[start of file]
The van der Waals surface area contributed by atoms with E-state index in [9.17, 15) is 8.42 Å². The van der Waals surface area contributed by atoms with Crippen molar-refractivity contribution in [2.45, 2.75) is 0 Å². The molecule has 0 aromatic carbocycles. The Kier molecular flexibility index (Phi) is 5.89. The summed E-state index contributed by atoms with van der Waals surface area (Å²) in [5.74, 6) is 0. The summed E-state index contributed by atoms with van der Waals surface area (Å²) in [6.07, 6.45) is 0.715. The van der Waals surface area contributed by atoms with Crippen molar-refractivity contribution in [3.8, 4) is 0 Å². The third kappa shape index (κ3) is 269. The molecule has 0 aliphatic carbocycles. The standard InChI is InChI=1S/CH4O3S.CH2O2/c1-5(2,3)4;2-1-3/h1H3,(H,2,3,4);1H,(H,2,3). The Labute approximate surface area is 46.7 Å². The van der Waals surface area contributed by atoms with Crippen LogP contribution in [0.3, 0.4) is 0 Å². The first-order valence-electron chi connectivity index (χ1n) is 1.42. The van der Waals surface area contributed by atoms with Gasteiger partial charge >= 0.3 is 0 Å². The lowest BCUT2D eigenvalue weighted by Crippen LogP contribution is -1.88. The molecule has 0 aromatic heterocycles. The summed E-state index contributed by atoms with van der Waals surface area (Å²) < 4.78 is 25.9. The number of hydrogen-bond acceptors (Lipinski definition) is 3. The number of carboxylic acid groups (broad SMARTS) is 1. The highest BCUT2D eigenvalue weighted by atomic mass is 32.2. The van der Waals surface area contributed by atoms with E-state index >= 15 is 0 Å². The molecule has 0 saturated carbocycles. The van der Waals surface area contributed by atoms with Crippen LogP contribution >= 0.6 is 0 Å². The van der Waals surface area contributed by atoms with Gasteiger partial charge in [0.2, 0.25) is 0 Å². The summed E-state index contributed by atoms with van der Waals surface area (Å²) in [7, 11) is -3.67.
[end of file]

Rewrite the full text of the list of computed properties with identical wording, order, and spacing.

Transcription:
The van der Waals surface area contributed by atoms with E-state index in [9.17, 15) is 8.42 Å². The van der Waals surface area contributed by atoms with Crippen molar-refractivity contribution in [2.45, 2.75) is 0 Å². The molecule has 0 aromatic carbocycles. The Kier molecular flexibility index (Phi) is 5.89. The summed E-state index contributed by atoms with van der Waals surface area (Å²) in [5.74, 6) is 0. The summed E-state index contributed by atoms with van der Waals surface area (Å²) in [6.07, 6.45) is 0.715. The van der Waals surface area contributed by atoms with Crippen molar-refractivity contribution in [3.8, 4) is 0 Å². The third kappa shape index (κ3) is 269. The molecule has 0 aliphatic carbocycles. The standard InChI is InChI=1S/CH4O3S.CH2O2/c1-5(2,3)4;2-1-3/h1H3,(H,2,3,4);1H,(H,2,3). The Labute approximate surface area is 46.7 Å². The van der Waals surface area contributed by atoms with Crippen LogP contribution in [0.3, 0.4) is 0 Å². The first-order valence-electron chi connectivity index (χ1n) is 1.42. The van der Waals surface area contributed by atoms with Gasteiger partial charge >= 0.3 is 0 Å². The lowest BCUT2D eigenvalue weighted by Crippen LogP contribution is -1.88. The molecule has 0 aromatic heterocycles. The summed E-state index contributed by atoms with van der Waals surface area (Å²) < 4.78 is 25.9. The number of hydrogen-bond acceptors (Lipinski definition) is 3. The number of carboxylic acid groups (broad SMARTS) is 1. The highest BCUT2D eigenvalue weighted by atomic mass is 32.2. The van der Waals surface area contributed by atoms with E-state index >= 15 is 0 Å². The molecule has 0 saturated carbocycles. The van der Waals surface area contributed by atoms with Crippen LogP contribution >= 0.6 is 0 Å². The van der Waals surface area contributed by atoms with Gasteiger partial charge in [0.2, 0.25) is 0 Å². The summed E-state index contributed by atoms with van der Waals surface area (Å²) in [7, 11) is -3.67.